Since I’m doing much of the writing and am conducting the interviews, my main role is to decide on the topics of conversation as they pertain to the project. Then I begin intelligence gathering. Read articles and books. Listen to podcasts, watch videos online, follow people on Twitter, read their tweets and digest their retweets. Cross out and rewrite. Order and reorder. Add and delete. Later on, Tim and I (mostly Tim) will color in the shapes we drew at the beginning of the project – we edit everything down into 26 minutes that hopefully gets the story right while also moving and inspiring viewers and/or listeners.

Projects like this aren’t my “real job”, but I consider it my favorite work. I’m so very glad it found me/I found it. I think 25 years of reading voraciously, teaching myself Internet, going to shows, working in music, nursing babies, blogging, facilitating my kids’ early education, planting gardens, taking photos, selling thrifted stuff on eBay as a side hustle, keeping file folders full of articles as “inspiration”, collecting vintage aprons, preserving food, wearing dress pants, strolling the aisles with my clicker at the farmers market, and always (always) talking and listening – all of that led me to doing what I’m doing in 2016. The evidence is downstairs.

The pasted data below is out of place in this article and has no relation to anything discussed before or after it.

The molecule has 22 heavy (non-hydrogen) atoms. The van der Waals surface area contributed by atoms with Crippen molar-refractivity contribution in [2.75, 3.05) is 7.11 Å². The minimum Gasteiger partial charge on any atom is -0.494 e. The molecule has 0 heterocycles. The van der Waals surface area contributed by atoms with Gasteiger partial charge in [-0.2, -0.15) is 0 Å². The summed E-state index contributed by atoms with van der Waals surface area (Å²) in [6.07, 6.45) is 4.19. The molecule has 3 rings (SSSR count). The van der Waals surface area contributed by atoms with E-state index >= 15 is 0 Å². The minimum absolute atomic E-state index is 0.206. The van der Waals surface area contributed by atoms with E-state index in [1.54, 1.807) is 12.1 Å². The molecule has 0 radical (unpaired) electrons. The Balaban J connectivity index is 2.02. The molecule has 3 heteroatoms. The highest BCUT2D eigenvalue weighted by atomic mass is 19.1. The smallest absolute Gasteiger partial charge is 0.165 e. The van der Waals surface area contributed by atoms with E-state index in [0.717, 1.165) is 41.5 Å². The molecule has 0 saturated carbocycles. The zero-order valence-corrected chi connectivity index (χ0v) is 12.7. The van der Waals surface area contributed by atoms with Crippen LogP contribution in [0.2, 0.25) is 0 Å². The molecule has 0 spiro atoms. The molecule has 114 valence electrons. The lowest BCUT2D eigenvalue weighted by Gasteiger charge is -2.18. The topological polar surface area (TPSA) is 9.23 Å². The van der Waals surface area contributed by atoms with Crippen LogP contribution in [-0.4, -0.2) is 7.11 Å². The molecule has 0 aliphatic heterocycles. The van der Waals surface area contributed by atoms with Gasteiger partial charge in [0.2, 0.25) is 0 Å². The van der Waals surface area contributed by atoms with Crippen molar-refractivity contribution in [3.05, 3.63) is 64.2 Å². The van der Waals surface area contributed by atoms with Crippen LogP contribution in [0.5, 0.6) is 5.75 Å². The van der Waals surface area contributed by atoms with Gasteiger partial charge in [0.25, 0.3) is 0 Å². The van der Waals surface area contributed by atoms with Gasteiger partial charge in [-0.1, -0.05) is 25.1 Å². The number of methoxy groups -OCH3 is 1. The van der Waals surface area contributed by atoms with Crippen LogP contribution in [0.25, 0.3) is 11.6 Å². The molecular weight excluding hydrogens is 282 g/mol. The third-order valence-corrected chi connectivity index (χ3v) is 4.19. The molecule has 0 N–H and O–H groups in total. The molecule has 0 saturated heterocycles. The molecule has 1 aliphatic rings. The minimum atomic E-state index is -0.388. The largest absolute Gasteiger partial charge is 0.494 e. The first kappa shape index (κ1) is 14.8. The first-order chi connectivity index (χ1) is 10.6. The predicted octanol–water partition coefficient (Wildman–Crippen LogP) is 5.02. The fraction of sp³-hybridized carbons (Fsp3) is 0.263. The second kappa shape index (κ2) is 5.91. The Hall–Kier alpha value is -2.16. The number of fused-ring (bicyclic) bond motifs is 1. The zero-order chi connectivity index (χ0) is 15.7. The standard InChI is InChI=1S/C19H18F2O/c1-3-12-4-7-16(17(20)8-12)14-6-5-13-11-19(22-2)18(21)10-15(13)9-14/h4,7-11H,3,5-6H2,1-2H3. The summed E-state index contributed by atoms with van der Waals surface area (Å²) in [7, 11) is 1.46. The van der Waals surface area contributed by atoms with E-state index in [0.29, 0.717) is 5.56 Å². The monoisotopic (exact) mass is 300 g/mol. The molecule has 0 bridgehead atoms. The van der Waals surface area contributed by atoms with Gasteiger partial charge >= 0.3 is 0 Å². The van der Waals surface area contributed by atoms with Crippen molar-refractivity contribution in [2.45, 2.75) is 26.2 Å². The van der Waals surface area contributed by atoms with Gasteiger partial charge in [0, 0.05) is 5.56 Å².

Jim and I face an empty nest in less than 6 months. Our basement is like the late 1990s/earlyish 2000s preserved in amber for our family. I am loath to disturb it, so I’m not gonna.

Yet.

Welcome

Hi, February. I baked you a cake.

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Despite my efforts, February, it appears Punxatawney Phil saw his shadow today, so this winter isn’t over yet (also confirmed by a look out the window here). However, February 2 is also that magickal day, Imbolc, where we’re about halfway between the winter solstice and the vernal equinox. The days are noticeably longer, especially at the end of the day, and a month from now, our day will be about an hour and  a half longer on both ends than it is now. THAT is exciting. Oh! And! Tomorrow night’s full moon should be spectacular if the skies clear. I love marking time by watching the sky. It’s a way for me to stay connected to the natural world, which is a lot harder for me to do now than it was 10 years ago, when I was home with the kids and the skies ruled our days; I now spend way more time in an office than I do outside, unfortunately. Thankful for windows.

Related: Today is a particularly interesting day for me at work. The meetings themselves pack a wallop just by their sheer number (and on a Monday!), but one of those meetings involves a project I’d love to work on and I hope it goes well.

This is Red Five. I’m going in.